Free Macbeth Essays: Importance of the Last Two Scenes

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The Importance of the Last Two Scenes in Macbeth

The last two scenes are a very important part of the play. They are the last two scenes in the play in which Macbeth is alive. They are also a very effective part of the play; the audience will have already realized that something will happen which will decide the ending of the play. This awareness that something is about to happen is made so by the commotion of the two great armies as they prepare to fight and by Macbeth's eagerness and confidence to win.

These scenes remind the audience of Macbeth's true character. Early on in the play he was portrayed as a fierce and brave warrior, however, as the play developed the audience began to get the impression that Macbeth was not all that he had been made out to be. He was seen as a selfish man who got what he wanted by murdering his rivals. This was intentional on the part of the playwright as the entire play is focusing in on how a man as powerful as the king of Scotland can do whatever his "vaulting ambition" wants him to. These scenes re-iterate Macbeth's original character.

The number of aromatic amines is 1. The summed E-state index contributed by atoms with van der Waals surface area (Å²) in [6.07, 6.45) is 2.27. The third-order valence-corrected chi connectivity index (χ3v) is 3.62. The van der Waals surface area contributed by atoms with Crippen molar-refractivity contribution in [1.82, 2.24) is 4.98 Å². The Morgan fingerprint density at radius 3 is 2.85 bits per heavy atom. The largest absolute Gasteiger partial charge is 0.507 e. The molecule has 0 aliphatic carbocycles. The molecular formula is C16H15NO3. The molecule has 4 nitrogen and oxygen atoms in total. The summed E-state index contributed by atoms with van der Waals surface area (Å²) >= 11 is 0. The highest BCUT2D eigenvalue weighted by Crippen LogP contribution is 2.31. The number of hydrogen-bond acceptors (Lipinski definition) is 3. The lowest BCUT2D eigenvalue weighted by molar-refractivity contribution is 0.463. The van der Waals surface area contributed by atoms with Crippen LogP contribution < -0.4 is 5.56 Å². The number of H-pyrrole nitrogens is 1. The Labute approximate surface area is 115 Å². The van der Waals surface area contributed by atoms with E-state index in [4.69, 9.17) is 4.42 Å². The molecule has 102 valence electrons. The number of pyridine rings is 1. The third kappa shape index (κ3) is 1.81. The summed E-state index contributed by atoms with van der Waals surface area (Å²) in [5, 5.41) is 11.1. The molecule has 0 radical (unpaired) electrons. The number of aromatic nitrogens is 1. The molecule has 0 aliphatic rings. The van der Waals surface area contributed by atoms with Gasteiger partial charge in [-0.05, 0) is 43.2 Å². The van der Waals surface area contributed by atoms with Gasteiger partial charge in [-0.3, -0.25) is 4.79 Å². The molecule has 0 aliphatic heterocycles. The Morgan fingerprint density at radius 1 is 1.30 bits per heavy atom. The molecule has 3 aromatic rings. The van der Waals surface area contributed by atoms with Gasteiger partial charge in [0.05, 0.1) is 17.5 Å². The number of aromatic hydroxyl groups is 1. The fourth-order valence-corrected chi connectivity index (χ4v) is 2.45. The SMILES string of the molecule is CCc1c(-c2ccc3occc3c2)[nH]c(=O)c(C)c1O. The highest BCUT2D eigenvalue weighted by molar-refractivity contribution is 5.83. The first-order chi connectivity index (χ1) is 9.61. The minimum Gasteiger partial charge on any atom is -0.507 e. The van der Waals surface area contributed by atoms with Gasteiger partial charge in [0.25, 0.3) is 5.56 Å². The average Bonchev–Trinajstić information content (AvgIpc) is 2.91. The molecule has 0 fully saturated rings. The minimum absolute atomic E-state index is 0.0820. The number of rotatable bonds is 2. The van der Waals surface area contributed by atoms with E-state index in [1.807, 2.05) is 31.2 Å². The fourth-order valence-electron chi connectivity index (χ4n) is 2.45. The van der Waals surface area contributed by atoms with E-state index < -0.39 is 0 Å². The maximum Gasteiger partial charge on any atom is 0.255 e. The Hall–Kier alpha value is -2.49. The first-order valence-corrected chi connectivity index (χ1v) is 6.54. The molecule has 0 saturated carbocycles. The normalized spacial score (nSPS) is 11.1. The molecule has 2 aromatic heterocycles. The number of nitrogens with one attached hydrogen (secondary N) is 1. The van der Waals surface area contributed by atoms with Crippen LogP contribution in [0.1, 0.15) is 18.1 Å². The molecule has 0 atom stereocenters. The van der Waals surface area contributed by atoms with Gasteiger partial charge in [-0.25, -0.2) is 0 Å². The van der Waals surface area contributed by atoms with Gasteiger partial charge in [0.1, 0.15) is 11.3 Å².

All of the scenes leading up to these two have been advancing the plot in such a way that scenes seven and eight are able to take the audience completely by surprise. For example, the supernatural plays a large role in this play and the audience knows that it will have something to do with the destiny of Macbeth and the outcome of the story. It is this prediction that makes the audience remember what the witches said to Macbeth: "The power of man, for none of woman born shall harm Macbeth."

These phrases baffle the audience, and so as the end of the play approaches they become interested to find out what they mean.

Scene seven begins with a short soliloquy from Macbeth, he says "They have tied me to a stake, I cannot fly, but bear-like I must fight the course." This tells the audience that Macbeth doesn't want to fight, and he doesn't, but later it is revealed that he is very confident to win. The first man that Macbeth fights with is Young Siward. Macbeth soon kills him "for none of woman born shall harm Macbeth." Scene eight follows, with the fight between Macbeth and Macduff.

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